Around the world, girls miss school because of stigmas about menstruation, or because they don’t have feminine-hygiene supplies. Days for Girls wants to change that.
It’s late May in Calgary, and Celeste Mergens, the founder of Days for Girls, is capping off a remarkable month.
She has just flown from Australia to Canada to attend back-to-back events honoring her 10-year-old nonprofit, which provides reusable sanitary pads and economic opportunities to women in poor communities. The number of volunteers for Days for Girls now tops 50,000 in more than 1,000 chapters in 70 nations. And Meghan Markle, the new Duchess of Sussex, has just given a powerful voice to the issue of menstrual health, highlighting it in her royal biography and encouraging everyone to avoid period shaming.
“We are growing exponentially,” Mergens says. “This is the day we worked for.”
Founded in 2008, Days for Girls is one of a number of nonprofits that seeks to destigmatize menstruation and provide access to sanitary products so that girls can continue to attend school when they have their periods. In India, 23% percent of girls drop out of school because they lack access to toilets and sanitary pads. In rural Nepal, girls are sent to live in small, isolated sheds while menstruating. And in Ethiopia, a study found that 56% of girls were absent from school specifically because they did not have a sanitary pad.
Days for Girls came about after Mergens traveled to the slums outside Nairobi, Kenya, while doing humanitarian work for a family foundation. After visiting an overcrowded orphanage, she emailed the assistant director, asking what girls did for feminine hygiene. “It turned out that they would sit on a piece of cardboard for days,” she says. “I knew we needed to change that.”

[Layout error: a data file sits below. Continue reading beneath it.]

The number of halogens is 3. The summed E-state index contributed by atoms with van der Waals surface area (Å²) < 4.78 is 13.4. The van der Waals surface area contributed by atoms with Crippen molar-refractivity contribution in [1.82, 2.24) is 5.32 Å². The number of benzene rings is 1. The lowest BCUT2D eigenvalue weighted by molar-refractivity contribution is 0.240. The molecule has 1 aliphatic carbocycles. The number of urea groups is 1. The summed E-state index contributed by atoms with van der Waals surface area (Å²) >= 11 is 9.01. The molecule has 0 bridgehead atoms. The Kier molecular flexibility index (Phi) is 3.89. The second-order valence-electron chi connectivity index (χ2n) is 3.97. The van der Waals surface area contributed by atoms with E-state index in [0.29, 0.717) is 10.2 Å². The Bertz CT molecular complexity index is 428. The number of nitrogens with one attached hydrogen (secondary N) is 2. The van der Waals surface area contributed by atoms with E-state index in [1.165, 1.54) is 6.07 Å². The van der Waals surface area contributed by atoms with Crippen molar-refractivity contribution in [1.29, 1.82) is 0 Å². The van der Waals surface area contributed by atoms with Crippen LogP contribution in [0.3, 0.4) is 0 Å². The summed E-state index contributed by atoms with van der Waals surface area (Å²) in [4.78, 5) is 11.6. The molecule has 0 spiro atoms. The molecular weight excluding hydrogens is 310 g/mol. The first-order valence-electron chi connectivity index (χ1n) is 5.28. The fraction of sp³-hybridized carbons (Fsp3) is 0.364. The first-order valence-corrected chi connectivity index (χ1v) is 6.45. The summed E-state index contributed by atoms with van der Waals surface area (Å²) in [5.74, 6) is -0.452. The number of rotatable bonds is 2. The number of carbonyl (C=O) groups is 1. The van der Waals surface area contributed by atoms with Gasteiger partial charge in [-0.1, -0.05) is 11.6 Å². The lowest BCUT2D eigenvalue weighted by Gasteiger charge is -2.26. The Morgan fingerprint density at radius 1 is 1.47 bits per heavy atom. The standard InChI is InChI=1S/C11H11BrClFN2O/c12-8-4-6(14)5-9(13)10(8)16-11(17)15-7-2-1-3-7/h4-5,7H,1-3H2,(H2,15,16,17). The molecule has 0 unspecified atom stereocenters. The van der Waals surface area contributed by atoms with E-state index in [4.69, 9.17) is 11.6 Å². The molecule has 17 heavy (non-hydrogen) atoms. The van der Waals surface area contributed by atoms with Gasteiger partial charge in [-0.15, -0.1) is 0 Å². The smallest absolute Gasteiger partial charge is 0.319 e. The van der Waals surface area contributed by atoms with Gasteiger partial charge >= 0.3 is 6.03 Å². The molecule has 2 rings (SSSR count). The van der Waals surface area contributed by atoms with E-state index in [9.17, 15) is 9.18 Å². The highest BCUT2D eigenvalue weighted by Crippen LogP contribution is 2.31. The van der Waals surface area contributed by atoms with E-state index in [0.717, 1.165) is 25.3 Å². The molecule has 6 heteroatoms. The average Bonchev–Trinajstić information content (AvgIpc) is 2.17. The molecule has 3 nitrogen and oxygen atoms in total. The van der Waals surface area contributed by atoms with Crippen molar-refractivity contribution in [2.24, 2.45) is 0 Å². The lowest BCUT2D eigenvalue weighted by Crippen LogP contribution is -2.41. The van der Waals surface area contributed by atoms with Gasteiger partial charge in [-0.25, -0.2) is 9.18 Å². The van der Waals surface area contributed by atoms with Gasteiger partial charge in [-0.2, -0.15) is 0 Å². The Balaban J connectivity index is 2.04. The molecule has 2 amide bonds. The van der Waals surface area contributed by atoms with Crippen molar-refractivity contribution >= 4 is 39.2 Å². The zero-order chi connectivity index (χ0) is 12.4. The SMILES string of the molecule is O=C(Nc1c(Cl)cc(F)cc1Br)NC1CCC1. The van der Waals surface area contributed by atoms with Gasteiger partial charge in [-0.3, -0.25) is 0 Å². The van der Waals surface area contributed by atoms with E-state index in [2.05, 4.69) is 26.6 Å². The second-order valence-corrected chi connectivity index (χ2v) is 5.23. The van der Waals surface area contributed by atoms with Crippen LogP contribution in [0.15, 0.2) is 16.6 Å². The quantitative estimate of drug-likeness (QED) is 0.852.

A Pressing Need
It took Mergens more than a few tries to figure out how to best address the problem. At first, she approached a non-governmental organization and asked for donations of disposable pads for about 500 girls at the orphanage. She soon learned there was no place to properly dispose of the pads. “The chain fence adjacent to the latrines was filled with disposed-of pads that were rolled up in every little link of the chain link,” she says.
The next idea was to create a reusable white pad. “Volunteers sewed this first design,” Mergens says. “Three of them sewed till their fingertips bled.” While the basic idea was a good one, the pads didn’t fit well — and worse, after washing, they showed stains. “The girls explained how taboo it was to hang anything out menstrual-related,” Mergens says. She and her volunteers came up with a trifold, washable pad made with colorful fabrics, which look more like washcloths. “We kept listening, and the design today is actually patented,” she says.
Working with a small group of volunteers, which soon became an army, Mergens began distributing kits — containing washable pads, panties, a washcloth and soap — to girls in Kenya. The work soon spread to other parts of Africa and Asia.
Ten years later, the organization works all across the globe, including the U.S. “We got a call first from New Orleans,” Mergans says. “Communities and schools group said, ‘You are talking about over there, but we have this need.’” In New Orleans alone, an estimated 3,200 girls lack adequate feminine-care supplies. The group also supplies products to U.S. prisons.
[Related: Read about an African nonprofit that supplies reusable menstrual pads]
A Personal Connection
For Mergens, the work has special significance. She herself comes from difficult circumstances. Born in Oklahoma to a family that faced poverty, she spent time living in a car and often went without food. She also was abused. And at age 7, she was raped. “Having been through that, I know how easy it is for us to blame ourselves,” she says. “And to leave feeling more vulnerable and absolutely tainted by it.”